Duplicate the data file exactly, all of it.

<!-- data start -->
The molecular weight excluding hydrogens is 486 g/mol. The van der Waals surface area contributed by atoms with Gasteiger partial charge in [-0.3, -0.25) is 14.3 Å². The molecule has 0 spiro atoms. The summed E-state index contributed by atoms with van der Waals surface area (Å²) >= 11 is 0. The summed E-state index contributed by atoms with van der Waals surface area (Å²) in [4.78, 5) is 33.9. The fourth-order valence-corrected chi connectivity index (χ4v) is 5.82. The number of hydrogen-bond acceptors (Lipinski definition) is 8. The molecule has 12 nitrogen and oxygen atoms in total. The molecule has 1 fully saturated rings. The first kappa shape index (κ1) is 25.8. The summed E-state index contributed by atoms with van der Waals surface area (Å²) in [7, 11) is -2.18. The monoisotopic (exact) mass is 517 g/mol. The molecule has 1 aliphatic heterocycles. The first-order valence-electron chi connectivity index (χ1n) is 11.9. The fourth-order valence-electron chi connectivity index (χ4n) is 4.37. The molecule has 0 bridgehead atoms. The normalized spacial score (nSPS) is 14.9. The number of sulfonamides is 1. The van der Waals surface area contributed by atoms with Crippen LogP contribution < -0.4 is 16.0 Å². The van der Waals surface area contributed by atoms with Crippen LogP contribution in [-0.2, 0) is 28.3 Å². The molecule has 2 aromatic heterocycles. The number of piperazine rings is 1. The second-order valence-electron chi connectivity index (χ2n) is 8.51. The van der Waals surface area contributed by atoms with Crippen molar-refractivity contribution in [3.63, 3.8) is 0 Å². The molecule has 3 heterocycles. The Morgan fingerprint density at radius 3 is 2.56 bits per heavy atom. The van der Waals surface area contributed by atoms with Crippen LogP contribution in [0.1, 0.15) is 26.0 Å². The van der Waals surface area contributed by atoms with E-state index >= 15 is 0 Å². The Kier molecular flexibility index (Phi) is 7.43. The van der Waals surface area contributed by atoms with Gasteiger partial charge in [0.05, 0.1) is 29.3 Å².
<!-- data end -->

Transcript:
The molecular weight excluding hydrogens is 486 g/mol. The van der Waals surface area contributed by atoms with Gasteiger partial charge in [-0.3, -0.25) is 14.3 Å². The molecule has 0 spiro atoms. The summed E-state index contributed by atoms with van der Waals surface area (Å²) >= 11 is 0. The summed E-state index contributed by atoms with van der Waals surface area (Å²) in [4.78, 5) is 33.9. The fourth-order valence-corrected chi connectivity index (χ4v) is 5.82. The number of hydrogen-bond acceptors (Lipinski definition) is 8. The molecule has 12 nitrogen and oxygen atoms in total. The molecule has 1 fully saturated rings. The first kappa shape index (κ1) is 25.8. The summed E-state index contributed by atoms with van der Waals surface area (Å²) in [7, 11) is -2.18. The monoisotopic (exact) mass is 517 g/mol. The molecule has 1 aliphatic heterocycles. The first-order valence-electron chi connectivity index (χ1n) is 11.9. The fourth-order valence-electron chi connectivity index (χ4n) is 4.37. The molecule has 0 bridgehead atoms. The normalized spacial score (nSPS) is 14.9. The number of sulfonamides is 1. The van der Waals surface area contributed by atoms with Crippen LogP contribution < -0.4 is 16.0 Å². The van der Waals surface area contributed by atoms with Crippen LogP contribution in [-0.2, 0) is 28.3 Å². The molecule has 2 aromatic heterocycles. The number of piperazine rings is 1. The second-order valence-electron chi connectivity index (χ2n) is 8.51. The van der Waals surface area contributed by atoms with Crippen molar-refractivity contribution in [3.63, 3.8) is 0 Å². The molecule has 3 heterocycles. The Morgan fingerprint density at radius 3 is 2.56 bits per heavy atom. The van der Waals surface area contributed by atoms with Crippen LogP contribution in [0.1, 0.15) is 26.0 Å². The van der Waals surface area contributed by atoms with E-state index >= 15 is 0 Å². The Kier molecular flexibility index (Phi) is 7.43. The van der Waals surface area contributed by atoms with Gasteiger partial charge in [0.05, 0.1) is 29.3 Å².